Whoever mocks the poor insults his Maker;
he who is glad at calamity will not go unpunished.
This is a sober warning for us all. First, we should not be quick to mock anyone. Mocking may have its place, but such times are far fewer than we tend to think. We are quick to mock those whom we do not know and those with whom we differ. As Christians we should be distinguished by the respect we accord even to our opponents. And yet in matters such as politics or social issues, we mock, exaggerate, and misrepresent them. We rejoice over their calamities and are quick to believe the worse in them. This should not be. Our opponents should be surprised by the love and respect we show them.
This proverb specifically speaks of mocking the poor. Such sin is made worse when directed towards those in worse circumstances. “Ah,” you might say, “but so many are in dire straights because of their own sinful behavior.” Do you think we are any different? What do you have that you have not received from your gracious Maker? Would you dare pray to God, “Thank you that I am not like my poor neighbor; I make better decisions”?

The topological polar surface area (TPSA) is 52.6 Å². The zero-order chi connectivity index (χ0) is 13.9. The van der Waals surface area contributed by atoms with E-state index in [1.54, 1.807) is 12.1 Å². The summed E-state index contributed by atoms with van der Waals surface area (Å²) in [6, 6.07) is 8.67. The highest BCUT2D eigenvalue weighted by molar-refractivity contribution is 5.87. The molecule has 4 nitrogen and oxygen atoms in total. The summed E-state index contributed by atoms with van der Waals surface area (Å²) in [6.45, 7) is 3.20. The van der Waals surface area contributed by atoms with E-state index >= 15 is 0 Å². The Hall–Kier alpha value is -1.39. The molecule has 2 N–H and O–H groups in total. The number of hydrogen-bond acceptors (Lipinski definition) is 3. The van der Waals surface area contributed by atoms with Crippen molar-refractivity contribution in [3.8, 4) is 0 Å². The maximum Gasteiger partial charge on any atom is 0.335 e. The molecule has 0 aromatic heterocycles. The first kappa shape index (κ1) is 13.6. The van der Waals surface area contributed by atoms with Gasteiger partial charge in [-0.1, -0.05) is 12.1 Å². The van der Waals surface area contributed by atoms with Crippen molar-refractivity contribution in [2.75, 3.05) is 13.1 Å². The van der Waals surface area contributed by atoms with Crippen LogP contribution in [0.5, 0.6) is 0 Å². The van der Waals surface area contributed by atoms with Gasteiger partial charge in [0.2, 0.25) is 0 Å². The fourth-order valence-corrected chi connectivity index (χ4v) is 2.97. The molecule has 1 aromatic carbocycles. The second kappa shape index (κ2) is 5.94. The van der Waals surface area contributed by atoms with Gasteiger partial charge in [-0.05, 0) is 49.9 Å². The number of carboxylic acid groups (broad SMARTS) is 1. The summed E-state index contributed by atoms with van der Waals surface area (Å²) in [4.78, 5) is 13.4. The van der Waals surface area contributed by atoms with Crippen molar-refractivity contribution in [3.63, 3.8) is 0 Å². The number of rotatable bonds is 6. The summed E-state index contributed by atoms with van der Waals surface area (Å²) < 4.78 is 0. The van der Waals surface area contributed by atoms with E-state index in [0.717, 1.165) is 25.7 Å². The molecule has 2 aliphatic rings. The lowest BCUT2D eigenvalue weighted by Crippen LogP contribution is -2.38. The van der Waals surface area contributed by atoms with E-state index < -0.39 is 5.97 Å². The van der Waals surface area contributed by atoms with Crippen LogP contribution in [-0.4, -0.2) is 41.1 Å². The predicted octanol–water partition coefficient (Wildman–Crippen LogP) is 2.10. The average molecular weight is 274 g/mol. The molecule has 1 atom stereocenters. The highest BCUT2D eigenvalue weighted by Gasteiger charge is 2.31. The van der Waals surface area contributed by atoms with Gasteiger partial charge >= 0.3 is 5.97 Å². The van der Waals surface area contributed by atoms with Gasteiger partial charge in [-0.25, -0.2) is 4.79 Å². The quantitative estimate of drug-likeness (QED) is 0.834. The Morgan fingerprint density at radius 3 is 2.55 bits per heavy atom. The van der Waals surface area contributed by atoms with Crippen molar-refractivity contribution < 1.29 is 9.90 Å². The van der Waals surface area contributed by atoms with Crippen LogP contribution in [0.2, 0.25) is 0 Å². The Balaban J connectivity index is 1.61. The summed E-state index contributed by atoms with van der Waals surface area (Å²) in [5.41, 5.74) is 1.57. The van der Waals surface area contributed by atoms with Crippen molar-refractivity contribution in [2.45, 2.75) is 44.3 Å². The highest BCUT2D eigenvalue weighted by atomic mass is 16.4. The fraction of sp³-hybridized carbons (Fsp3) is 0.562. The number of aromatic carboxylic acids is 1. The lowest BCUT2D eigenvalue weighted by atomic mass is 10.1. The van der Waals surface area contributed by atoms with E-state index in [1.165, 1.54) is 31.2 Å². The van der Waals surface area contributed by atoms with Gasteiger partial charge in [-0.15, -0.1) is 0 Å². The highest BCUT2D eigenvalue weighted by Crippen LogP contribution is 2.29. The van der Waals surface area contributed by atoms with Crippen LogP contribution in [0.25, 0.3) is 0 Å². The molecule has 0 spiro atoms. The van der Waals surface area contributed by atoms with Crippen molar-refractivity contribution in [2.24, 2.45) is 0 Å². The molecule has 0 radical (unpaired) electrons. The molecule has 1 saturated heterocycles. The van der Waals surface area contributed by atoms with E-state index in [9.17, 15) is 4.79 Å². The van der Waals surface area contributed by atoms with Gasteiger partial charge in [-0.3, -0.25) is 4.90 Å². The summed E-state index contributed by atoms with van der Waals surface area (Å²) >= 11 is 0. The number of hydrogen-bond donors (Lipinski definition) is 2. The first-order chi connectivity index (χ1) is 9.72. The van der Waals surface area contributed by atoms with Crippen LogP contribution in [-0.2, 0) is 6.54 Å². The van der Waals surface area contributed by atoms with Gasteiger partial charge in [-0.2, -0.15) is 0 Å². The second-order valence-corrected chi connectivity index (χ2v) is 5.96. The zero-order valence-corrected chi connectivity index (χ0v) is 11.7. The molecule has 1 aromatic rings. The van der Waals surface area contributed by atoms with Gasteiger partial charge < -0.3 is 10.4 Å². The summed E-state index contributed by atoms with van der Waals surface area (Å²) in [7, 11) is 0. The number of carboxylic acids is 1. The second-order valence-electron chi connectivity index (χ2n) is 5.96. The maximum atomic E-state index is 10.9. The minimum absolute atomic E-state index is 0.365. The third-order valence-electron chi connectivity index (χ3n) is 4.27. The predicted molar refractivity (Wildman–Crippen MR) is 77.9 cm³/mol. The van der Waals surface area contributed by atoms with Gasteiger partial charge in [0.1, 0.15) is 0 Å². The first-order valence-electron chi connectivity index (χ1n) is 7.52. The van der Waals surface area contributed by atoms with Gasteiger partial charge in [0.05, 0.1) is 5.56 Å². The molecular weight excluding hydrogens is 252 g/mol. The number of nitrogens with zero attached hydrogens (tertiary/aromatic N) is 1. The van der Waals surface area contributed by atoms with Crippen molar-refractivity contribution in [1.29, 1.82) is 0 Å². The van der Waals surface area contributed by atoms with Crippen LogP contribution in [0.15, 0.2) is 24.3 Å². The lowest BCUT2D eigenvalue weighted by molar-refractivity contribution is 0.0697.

How can we mock the poor, we who have nothing to bring to our Maker to pay for our sins? The poor represent outwardly our condition inwardly. Far from mocking the poor, they should serve as reminders to us how merciful is our Maker who did not mock us, but grieved for us and won us to him. How can we mock the poor when our Lord became poor for our sakes, who, indeed, endured mocking by his enemies that we might receive crowns of glory. Let mocking cease.
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